Difference between Discount Rate and Interest Rate
Saturday, March 21, 2009
Whereas Interest Rate means A rate which is charged or paid for the use of money. An interest rate is often expressed as an annual percentage of the principal. It is calculated by dividing the amount of interest by the amount of principal. Interest rates often change as a result of inflation and Federal Reserve Policies. These days local currency financing (lease or short/long term) cost KIBOR + 2.50 bps to 5.00 bps.
Normally the term used for lease and borrowing is interest rate rather than discount rate.
posted @ 10:25 AM,
- At March 21, 2009 at 1:07 PM, Dewani said...
I always thought and still think that in finance Discount rate is same as required rate of return i.e., interest rate; which include Real risk free rate of return + inflation premium + risk premium (for several risks like liquidity, maturity, default etc etc).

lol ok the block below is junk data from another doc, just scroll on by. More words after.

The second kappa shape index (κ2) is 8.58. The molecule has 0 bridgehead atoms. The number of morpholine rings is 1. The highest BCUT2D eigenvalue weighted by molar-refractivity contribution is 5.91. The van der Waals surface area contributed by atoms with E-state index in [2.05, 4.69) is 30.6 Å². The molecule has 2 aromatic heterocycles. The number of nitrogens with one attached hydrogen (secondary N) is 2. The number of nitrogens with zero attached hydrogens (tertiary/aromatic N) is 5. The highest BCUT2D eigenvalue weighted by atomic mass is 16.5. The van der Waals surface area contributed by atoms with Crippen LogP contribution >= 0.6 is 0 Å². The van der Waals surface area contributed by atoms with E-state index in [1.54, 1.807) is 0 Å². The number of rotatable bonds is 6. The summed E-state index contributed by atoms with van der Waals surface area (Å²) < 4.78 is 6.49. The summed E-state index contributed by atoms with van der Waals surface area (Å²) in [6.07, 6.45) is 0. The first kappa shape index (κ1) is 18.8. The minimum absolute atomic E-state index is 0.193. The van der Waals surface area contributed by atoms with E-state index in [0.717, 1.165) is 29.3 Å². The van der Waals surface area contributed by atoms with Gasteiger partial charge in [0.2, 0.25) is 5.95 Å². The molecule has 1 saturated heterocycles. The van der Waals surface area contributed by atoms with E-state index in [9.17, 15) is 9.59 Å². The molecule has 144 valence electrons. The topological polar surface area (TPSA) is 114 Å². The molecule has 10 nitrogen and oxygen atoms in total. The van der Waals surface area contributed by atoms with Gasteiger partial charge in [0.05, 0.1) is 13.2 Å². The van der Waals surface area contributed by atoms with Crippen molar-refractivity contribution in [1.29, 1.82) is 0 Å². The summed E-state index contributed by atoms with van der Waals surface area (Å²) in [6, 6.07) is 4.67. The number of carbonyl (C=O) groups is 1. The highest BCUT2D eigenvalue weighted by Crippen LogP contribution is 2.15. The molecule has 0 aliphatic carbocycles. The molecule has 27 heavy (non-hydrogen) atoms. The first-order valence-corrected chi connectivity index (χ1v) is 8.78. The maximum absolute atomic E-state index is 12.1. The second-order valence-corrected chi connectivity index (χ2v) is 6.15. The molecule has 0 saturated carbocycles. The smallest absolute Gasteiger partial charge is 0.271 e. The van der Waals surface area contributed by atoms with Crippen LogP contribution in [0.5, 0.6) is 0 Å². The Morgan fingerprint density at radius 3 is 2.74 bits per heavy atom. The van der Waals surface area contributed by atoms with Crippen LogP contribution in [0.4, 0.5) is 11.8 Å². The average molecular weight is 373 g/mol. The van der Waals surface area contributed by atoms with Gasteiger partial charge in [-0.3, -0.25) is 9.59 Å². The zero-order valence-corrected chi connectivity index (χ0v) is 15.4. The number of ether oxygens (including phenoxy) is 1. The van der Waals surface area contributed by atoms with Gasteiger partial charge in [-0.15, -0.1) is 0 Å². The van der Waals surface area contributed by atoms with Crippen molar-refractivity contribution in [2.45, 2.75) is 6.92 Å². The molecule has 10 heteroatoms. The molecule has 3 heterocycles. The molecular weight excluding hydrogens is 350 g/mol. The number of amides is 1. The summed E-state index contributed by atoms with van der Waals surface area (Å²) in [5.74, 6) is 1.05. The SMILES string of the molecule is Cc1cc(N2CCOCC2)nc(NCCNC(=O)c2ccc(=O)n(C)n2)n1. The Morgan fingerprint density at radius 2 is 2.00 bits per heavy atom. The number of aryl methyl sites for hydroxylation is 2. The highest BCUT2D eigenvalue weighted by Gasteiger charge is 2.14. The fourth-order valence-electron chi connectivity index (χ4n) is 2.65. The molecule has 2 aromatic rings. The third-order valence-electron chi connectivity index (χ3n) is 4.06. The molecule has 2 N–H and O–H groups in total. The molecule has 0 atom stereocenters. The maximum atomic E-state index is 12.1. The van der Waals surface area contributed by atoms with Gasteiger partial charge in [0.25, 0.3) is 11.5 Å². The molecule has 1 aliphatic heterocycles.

Discout rate applied to calculate the yield of bonds or valuing securities is same as required rate of return or interest rate.
Please rectify, if I am wrong.
- At March 24, 2009 at 10:15 AM, Mubeshir said...
You are right. Discount rate meanings is also same as you mentioned above and it is used for capital budgeting calculations. However, in the post i tried to explain the term with respect to banking perspective.
- At March 24, 2009 at 7:52 PM, said...
hi please write about business accounting software also
- At April 9, 2009 at 2:16 AM, Isireli said...
Are the terms, interest rates and rate of return same?
- At October 22, 2011 at 1:30 PM, said...
I really need to get a clear difference between discount rate and interest rate
- At November 2, 2011 at 7:00 AM, said...
There is difference in discount rate and interest rate
In Finance, discount rate is the cost of capital or opportunity cost. If we take WACC as discount rate,we take interest rate as a part of discount rate.
On the other hand,interest is the rate of return for per tk. investment.
- At February 24, 2013 at 5:12 AM, said...
Can you give example please. . . ~_~ i am confused to these terms. . .